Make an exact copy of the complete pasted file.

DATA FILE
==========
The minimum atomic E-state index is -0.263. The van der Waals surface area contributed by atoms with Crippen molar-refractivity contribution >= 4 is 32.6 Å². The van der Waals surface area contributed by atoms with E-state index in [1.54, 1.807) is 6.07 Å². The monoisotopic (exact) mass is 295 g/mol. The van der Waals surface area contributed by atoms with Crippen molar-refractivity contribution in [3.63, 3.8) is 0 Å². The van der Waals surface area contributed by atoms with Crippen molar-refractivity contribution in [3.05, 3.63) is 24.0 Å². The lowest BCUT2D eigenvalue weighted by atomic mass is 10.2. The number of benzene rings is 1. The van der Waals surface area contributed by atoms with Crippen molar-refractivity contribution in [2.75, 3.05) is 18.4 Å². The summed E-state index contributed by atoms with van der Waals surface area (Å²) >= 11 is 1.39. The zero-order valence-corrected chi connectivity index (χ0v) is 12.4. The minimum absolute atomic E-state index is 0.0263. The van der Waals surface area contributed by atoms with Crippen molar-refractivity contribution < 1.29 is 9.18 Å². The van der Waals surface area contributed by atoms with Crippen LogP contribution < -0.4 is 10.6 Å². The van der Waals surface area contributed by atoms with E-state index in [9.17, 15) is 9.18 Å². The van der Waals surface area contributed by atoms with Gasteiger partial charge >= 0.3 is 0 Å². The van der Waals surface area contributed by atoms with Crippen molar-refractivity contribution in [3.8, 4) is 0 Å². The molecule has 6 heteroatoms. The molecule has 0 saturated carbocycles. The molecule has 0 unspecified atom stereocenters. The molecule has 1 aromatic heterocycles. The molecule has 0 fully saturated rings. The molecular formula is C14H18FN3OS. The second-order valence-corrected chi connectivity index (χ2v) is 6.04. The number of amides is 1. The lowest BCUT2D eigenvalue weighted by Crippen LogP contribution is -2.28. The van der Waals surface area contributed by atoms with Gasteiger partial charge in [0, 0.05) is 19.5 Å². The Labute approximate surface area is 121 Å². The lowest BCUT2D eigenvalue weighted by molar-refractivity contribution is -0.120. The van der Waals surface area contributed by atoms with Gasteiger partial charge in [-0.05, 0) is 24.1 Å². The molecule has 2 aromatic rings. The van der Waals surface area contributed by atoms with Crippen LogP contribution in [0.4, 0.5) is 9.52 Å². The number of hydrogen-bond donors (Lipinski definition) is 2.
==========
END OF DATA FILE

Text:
The minimum atomic E-state index is -0.263. The van der Waals surface area contributed by atoms with Crippen molar-refractivity contribution >= 4 is 32.6 Å². The van der Waals surface area contributed by atoms with E-state index in [1.54, 1.807) is 6.07 Å². The monoisotopic (exact) mass is 295 g/mol. The van der Waals surface area contributed by atoms with Crippen molar-refractivity contribution in [3.63, 3.8) is 0 Å². The van der Waals surface area contributed by atoms with Crippen molar-refractivity contribution in [3.05, 3.63) is 24.0 Å². The lowest BCUT2D eigenvalue weighted by atomic mass is 10.2. The number of benzene rings is 1. The van der Waals surface area contributed by atoms with Crippen molar-refractivity contribution in [2.75, 3.05) is 18.4 Å². The summed E-state index contributed by atoms with van der Waals surface area (Å²) >= 11 is 1.39. The zero-order valence-corrected chi connectivity index (χ0v) is 12.4. The minimum absolute atomic E-state index is 0.0263. The van der Waals surface area contributed by atoms with Crippen molar-refractivity contribution < 1.29 is 9.18 Å². The van der Waals surface area contributed by atoms with Crippen LogP contribution < -0.4 is 10.6 Å². The van der Waals surface area contributed by atoms with E-state index in [9.17, 15) is 9.18 Å². The van der Waals surface area contributed by atoms with Gasteiger partial charge >= 0.3 is 0 Å². The van der Waals surface area contributed by atoms with Crippen molar-refractivity contribution in [3.8, 4) is 0 Å². The molecule has 6 heteroatoms. The molecule has 0 saturated carbocycles. The molecule has 0 unspecified atom stereocenters. The molecule has 1 aromatic heterocycles. The molecule has 0 fully saturated rings. The molecular formula is C14H18FN3OS. The second-order valence-corrected chi connectivity index (χ2v) is 6.04. The number of amides is 1. The lowest BCUT2D eigenvalue weighted by Crippen LogP contribution is -2.28. The van der Waals surface area contributed by atoms with Gasteiger partial charge in [0, 0.05) is 19.5 Å². The Labute approximate surface area is 121 Å². The lowest BCUT2D eigenvalue weighted by molar-refractivity contribution is -0.120. The van der Waals surface area contributed by atoms with Gasteiger partial charge in [-0.05, 0) is 24.1 Å². The molecule has 2 aromatic rings. The van der Waals surface area contributed by atoms with Crippen LogP contribution in [0.4, 0.5) is 9.52 Å². The number of hydrogen-bond donors (Lipinski definition) is 2.